Deep divisions in Turkey in democracy as election nears, Pew survey says

Todays Zaman
Publication date: 
Oct 16 2015

According to a survey released by the Pew Research Center on Thursday, Turks are split on whether democracy in their country is working while positive perception of Recep Tayyip Erdoğan is at its lowest point since 2012.

The survey of 947 people, which was conducted between April 5 and May 15, showed the majority of Turks still prefer a democratic form of government rather than a leader with a strong hand.

The Pew report underlined that the public is split evenly on the way democracy in their country is working: A total of 49 percent are satisfied while 49 percent are dissatisfied. However, members of the Justice and Development Party (AK Party) and supporters of Erdoğan's electoral coalition are significantly more satisfied with the current state of democracy.

The report noted Turks who are older, less educated, those who support AK Party and Muslims who pray five times a day are significantly more satisfied with the current state of democracy. On the other hand, younger, more educated Turks, followers of the opposition Republican People's Party (CHP) and less devout Muslims are more disillusioned.

The political deadlock after the June election forced Erdoğan to call for a snap election on Nov. 1.

The Pew report also said Turks have mixed views on democracy, with many dissatisfied with the direction their country is heading in. Rising prices, crime and inequality are listed as the biggest issues bothering Turks.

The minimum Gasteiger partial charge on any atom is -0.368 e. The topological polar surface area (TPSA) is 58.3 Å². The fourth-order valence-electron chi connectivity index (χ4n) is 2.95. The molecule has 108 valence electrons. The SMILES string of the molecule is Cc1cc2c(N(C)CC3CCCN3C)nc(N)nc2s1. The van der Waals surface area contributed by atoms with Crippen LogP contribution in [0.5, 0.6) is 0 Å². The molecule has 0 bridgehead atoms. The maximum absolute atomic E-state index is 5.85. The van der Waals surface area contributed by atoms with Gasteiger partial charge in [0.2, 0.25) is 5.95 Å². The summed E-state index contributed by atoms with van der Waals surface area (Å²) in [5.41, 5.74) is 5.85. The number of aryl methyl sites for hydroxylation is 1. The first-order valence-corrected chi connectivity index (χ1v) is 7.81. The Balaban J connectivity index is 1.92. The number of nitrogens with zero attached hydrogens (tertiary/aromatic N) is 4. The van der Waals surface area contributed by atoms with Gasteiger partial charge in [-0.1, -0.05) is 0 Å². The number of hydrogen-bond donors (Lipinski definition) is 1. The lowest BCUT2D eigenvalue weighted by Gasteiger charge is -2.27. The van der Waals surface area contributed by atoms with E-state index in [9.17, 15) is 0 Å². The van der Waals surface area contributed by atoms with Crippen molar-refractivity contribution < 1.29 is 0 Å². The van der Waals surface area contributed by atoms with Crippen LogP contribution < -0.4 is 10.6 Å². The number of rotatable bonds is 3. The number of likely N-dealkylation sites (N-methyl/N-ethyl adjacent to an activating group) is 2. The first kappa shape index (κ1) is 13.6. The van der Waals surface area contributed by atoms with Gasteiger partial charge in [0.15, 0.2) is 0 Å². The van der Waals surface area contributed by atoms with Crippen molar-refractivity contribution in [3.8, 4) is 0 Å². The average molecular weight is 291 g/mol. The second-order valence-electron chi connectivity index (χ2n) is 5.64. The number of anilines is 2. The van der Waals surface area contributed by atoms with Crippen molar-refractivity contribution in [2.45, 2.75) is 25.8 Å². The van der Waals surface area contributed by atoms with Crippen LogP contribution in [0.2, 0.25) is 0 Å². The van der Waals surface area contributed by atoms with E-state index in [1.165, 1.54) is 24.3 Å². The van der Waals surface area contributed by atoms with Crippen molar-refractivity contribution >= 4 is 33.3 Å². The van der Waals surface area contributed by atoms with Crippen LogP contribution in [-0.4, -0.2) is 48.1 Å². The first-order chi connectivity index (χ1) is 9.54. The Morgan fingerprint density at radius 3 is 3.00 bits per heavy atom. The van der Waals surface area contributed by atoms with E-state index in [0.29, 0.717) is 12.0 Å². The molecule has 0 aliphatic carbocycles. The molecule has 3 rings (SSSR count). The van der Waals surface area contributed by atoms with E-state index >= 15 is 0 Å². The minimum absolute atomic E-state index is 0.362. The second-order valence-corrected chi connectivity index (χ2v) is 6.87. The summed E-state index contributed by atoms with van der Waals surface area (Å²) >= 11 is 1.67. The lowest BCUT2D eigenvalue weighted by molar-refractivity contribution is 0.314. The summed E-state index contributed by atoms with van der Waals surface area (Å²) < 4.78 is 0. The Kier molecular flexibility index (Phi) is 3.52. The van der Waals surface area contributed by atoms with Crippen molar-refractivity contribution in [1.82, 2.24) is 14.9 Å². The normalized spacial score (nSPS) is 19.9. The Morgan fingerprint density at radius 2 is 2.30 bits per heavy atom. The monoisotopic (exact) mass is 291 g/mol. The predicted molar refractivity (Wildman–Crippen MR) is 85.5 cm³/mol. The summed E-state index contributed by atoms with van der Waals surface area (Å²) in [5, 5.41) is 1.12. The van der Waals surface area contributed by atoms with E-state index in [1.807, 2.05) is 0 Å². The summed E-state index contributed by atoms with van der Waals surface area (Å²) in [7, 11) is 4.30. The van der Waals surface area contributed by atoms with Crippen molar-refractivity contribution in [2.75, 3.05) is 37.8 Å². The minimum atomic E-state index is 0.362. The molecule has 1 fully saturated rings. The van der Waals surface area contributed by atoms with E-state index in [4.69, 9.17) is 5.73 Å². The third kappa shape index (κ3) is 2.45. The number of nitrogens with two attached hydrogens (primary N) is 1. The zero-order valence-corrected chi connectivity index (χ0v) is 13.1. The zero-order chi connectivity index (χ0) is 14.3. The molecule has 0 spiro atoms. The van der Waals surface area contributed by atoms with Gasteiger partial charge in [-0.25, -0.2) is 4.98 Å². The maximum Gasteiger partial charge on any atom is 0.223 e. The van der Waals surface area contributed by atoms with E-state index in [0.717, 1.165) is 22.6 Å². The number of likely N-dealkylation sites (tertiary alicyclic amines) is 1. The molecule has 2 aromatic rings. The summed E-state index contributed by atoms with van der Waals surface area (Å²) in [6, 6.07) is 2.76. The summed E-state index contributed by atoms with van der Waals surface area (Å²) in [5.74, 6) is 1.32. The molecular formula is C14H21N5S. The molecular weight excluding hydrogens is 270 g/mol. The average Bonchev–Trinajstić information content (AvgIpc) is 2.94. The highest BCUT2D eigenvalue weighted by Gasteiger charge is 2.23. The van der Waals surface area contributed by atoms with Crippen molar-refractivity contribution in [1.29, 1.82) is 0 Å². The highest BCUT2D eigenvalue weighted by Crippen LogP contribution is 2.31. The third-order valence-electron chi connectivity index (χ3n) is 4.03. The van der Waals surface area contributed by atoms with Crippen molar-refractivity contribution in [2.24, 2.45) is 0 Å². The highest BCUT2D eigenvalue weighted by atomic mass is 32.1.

“As far as trust in national institutions, the military is the only one Turks say has a good influence on the country. Views of the police, national government, religious leaders and the courts are mixed, while views of the media tilt to the negative. Additionally, 52 percent of Turks think their children will be worse off financially in the future,” the report stated.

According to survey, which was conducted in spring, 67 percent of Turks say fewer refugees should be allowed into the country while only 36 percent wanted the country to join the anti-Islamic State in Iraq and the Levant (ISIL) coalition.

In terms of foreign relations, the majority in Turkey (55 percent) still favor joining the European Union, a figure that has not changed much in the last five years. Turks still have negative opinions of every major world powers, including the US (58 percent unfavorable), NATO (50 percent) and the European Union (49 percent), the report said. In addition, 54 percent say Turkey should be more respected around the world than it currently is.